Viewer Commentary

"I avoid 9/11 related movies and dislike (some might say despise) musicals. That said, this 9/11 related musical charmed me. I had no idea that it had any song and dance numbers until the first one burst forth, at the perfect time. Every time the story started declining into melodrama it would go into one of these power pop musical bits that buoy the film's atmosphere just enough to re-enter a typical post-9/11ish story line. Even as I type this, I am amazed that I didn't hate this movie. I am still in awe of the treasure that was wrought by perfectly mixing two poisonous elements (only in my narrow taste), film alchemy at its finest. The stories of the survivors are heart rending and quite believable, the kind of stories that lead me to shy away from films with these themes. The songs were reminiscent of Cheap Trick, and if you are going to do a power pop musical there should be no one that you would rather be compared to. If this is what this movie did for a fervent non-believer, then anyone who has an interest in post-9/11 dramas or musicals should be absolutely thrilled."
- Anonymous IMDB User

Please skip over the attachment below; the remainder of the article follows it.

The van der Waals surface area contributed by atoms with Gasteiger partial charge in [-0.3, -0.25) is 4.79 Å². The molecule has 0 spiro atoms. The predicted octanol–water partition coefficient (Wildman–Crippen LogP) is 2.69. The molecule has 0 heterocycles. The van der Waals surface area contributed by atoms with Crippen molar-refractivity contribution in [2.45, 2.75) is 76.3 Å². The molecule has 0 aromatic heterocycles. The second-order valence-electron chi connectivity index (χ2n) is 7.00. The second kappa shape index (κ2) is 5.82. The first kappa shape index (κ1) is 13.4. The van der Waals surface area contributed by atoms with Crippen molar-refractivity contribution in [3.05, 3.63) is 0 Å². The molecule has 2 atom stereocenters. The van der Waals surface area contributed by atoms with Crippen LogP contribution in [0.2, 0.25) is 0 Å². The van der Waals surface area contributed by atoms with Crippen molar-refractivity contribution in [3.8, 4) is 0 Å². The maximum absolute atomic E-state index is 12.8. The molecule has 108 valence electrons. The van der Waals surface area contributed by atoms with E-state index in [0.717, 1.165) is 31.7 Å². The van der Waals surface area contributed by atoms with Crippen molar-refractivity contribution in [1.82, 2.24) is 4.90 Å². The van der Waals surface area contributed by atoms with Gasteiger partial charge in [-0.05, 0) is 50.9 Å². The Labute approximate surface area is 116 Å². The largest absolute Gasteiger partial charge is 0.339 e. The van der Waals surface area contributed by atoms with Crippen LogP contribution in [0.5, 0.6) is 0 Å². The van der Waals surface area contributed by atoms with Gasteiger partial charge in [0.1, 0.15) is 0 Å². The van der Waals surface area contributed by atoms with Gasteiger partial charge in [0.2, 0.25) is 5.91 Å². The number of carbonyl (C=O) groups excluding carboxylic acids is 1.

"I have worked hard to avoid 9/11 movies and despise musicals in general. That said, the circumstances of my watching "Clear Blue Tuesday" involved knowing that it was an American production of a narrative film that was likely 107 minutes that was claimed. What I discovered was that the film makers had blended two distasteful ingredients in perfect measure, resulting in a compelling and moving film. Once I realized that the opening song was not an isolated incident, I got concerned. When Samantha burst into a power pop song and dance number at the bar. I remember thinking: "At least they used real music". I then focused on trying to hate it for at least a good 10 minutes, I failed. Whenever the 9/11 theme would start getting a bit heavy, it seemed like the weight would be cast aside by a musical number. In reality, the story was likely strong enough to stand on its own, even up against my biases. In the end, I sat slack jawed very aware that I had just seen my favorite musical ever. I had developed my disdain for the genre by seeing way too many musicals, so it's not like it is the only one I've ever seen. It is simply an outstanding film, that should be seen by all." - Ramsey El-Moslimany, Facebook

Visit us on Follow clearbluetues on Twitter
Share |